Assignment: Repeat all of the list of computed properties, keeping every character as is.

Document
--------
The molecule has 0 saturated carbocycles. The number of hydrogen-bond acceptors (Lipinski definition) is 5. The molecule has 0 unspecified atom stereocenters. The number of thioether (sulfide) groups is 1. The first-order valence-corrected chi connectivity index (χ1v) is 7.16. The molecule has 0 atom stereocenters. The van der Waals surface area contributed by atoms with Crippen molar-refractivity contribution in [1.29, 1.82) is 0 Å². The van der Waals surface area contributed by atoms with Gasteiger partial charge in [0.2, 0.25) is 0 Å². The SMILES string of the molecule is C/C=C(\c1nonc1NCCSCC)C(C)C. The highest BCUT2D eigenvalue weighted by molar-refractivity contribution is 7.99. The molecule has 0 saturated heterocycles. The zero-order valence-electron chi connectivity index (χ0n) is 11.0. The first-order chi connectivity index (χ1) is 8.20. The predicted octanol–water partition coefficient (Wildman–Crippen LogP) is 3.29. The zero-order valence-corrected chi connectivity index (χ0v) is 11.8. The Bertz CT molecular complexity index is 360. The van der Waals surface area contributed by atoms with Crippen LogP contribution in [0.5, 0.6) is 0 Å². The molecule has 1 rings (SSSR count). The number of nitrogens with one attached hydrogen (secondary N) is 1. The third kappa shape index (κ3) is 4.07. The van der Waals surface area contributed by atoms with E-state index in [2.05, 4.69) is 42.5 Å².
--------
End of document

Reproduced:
The molecule has 0 saturated carbocycles. The number of hydrogen-bond acceptors (Lipinski definition) is 5. The molecule has 0 unspecified atom stereocenters. The number of thioether (sulfide) groups is 1. The first-order valence-corrected chi connectivity index (χ1v) is 7.16. The molecule has 0 atom stereocenters. The van der Waals surface area contributed by atoms with Crippen molar-refractivity contribution in [1.29, 1.82) is 0 Å². The van der Waals surface area contributed by atoms with Gasteiger partial charge in [0.2, 0.25) is 0 Å². The SMILES string of the molecule is C/C=C(\c1nonc1NCCSCC)C(C)C. The highest BCUT2D eigenvalue weighted by molar-refractivity contribution is 7.99. The molecule has 0 saturated heterocycles. The zero-order valence-electron chi connectivity index (χ0n) is 11.0. The first-order chi connectivity index (χ1) is 8.20. The predicted octanol–water partition coefficient (Wildman–Crippen LogP) is 3.29. The zero-order valence-corrected chi connectivity index (χ0v) is 11.8. The Bertz CT molecular complexity index is 360. The van der Waals surface area contributed by atoms with Crippen LogP contribution in [0.5, 0.6) is 0 Å². The molecule has 1 rings (SSSR count). The number of nitrogens with one attached hydrogen (secondary N) is 1. The third kappa shape index (κ3) is 4.07. The van der Waals surface area contributed by atoms with E-state index in [2.05, 4.69) is 42.5 Å².